There are some countries that are better managed than others thus can go by with their activities on a daily basis, however there are many countries still lacking the appropriate support and expertise necessary to implement sustainable, suitable and appropriate food transition during this Pandemic.
Our entire supply demand chain could so easily be redesigned or redefined due to the COVID-19 Pandemic and the associated economic disruption.
What does that mean? It means owners of food production will need to find ways to monetize their existence. These will result to immediate self-production, leading to door to door delivery of everything we need and consume to our homes.
Building a food production infrastructure which uses less land, less water, less fertilizer and puts higher value, nutritious food at the doorstep of the consumer, is undoubtedly a huge step forward for agriculture and human development.
We are at a point when the technology not only already exists but is improving at an exponential rate; the question is not when but how? How big of a role can vertical farming play in securing the availability of food for future generations while protecting the planet in the process.
Integrating sustainable food production into the urban environment and becoming climate resilient is a necessary step for a modern society. Vertical Farming offers all of this, while also serving as a tool for uplifting quality of life in densely-populated urban areas.
Vertical farming is a smart solution that will use the most advanced technologies in agriculture to provide answers to food production questions. Vertical farms are climate controlled and produce the same quality of food regardless of environmental factors like droughts, floods, pests and disease. By remaining independent of the outdoor environment, vertical farms can provide food for urban and rural areas alike that suffer from food shortage during periods of extreme weather or disease.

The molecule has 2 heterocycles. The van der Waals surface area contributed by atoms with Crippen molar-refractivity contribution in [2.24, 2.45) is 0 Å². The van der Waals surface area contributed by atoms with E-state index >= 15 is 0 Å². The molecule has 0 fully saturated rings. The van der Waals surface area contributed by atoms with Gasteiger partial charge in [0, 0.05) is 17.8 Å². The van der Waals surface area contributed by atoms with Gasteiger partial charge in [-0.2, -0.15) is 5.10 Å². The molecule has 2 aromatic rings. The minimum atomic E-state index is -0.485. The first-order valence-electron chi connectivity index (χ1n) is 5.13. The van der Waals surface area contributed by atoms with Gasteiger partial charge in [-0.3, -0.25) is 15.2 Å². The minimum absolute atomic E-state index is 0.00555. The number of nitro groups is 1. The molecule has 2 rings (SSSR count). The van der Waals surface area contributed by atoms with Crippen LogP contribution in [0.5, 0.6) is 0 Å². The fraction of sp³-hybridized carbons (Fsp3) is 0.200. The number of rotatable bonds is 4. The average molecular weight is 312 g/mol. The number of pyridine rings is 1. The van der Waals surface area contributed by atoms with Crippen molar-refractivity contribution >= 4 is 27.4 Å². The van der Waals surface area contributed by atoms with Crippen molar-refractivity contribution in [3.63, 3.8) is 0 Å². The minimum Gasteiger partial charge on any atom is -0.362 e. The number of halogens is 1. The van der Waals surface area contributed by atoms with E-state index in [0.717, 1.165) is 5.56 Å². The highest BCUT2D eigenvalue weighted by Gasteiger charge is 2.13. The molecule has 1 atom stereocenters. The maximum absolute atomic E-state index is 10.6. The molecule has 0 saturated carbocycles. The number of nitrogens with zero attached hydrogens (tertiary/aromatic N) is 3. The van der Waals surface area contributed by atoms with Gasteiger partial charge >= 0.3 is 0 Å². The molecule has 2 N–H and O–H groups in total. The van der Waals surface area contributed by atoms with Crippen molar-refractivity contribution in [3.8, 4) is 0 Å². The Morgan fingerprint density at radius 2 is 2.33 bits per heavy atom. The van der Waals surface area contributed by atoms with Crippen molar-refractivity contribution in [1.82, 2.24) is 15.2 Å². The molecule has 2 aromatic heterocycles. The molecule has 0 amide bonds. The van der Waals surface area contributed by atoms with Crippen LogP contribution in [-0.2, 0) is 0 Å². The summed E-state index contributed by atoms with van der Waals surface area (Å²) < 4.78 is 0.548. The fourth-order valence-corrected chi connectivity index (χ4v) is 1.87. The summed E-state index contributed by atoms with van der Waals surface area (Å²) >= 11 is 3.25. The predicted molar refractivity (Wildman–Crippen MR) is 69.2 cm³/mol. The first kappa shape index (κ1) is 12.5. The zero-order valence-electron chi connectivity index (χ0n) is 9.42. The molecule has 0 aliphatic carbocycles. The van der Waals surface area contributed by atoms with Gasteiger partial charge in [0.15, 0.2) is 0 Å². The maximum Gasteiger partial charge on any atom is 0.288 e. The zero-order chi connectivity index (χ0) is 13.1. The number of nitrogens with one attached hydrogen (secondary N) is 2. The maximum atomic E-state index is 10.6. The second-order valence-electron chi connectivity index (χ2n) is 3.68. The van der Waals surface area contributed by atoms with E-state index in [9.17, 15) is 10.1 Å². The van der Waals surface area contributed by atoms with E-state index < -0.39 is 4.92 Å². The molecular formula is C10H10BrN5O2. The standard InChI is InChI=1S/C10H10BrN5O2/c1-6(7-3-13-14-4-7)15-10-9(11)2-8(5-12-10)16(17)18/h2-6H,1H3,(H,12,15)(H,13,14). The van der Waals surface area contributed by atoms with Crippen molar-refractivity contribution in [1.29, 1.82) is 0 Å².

It is more clear now that Vertical Farming is no longer just an Urban Farming solutions but a general farming solution given today’s climate changes such as heat waves, extreme floods etc. We need to be in control and Vertical Farming or CEA gives us just that, RESILIENCE.
The African Association for Vertical Farming (AAVF) is playing a very big role to ensure that the farming community (and potential Agriprenuers) are aware of Vertical Faring as a modern way of farming that ascertain productivity despite climate change challenges, while addressing food security delivery.
We the AAVF at this point of time advice every family owning land, small or big, a balcony or a side garden to learn on how to produce, or provide for themselves and their own by using Vertical Farming Technologies as their agriculture method starting from now.
New technologies for single household to complex business projects can now easily be taught. Join us for our online Vertical Farming Trainings at: https://www.aavf.ch/copy-ofapplication-form-1
There can be no doubt that we have to act now and move toward more sustainable thinking in food practices.
We can do this together!
Article By: Josephine Favre, President The African Association for Vertical Farming
Ensuring that Hunger does not Kill more people than COVID-19 in Africa
With the global spread of the COVID-19, and gradual lockdowns in cities and countries across Africa, I have new fears – that starvation and hunger are mounting threats for people across continent. These fears are hinged on the realization that it is planting season in most parts of the Continent, and yet farmers are being asked to sit at home, the movement of seasonal workers is restricted, research institutes that provide seeds, fertilizer blending companies and agrodealers, processors and markets are all being shut down. Our regional and national borders are closed, and trading is being restricted. These realities, if pro-longed and not urgently addressed, will lead to short term consequences of food shortages, price hikes, and medium to long term consequences of under-nutrition, mass starvation and eventually death, especially among our most vulnerable populations.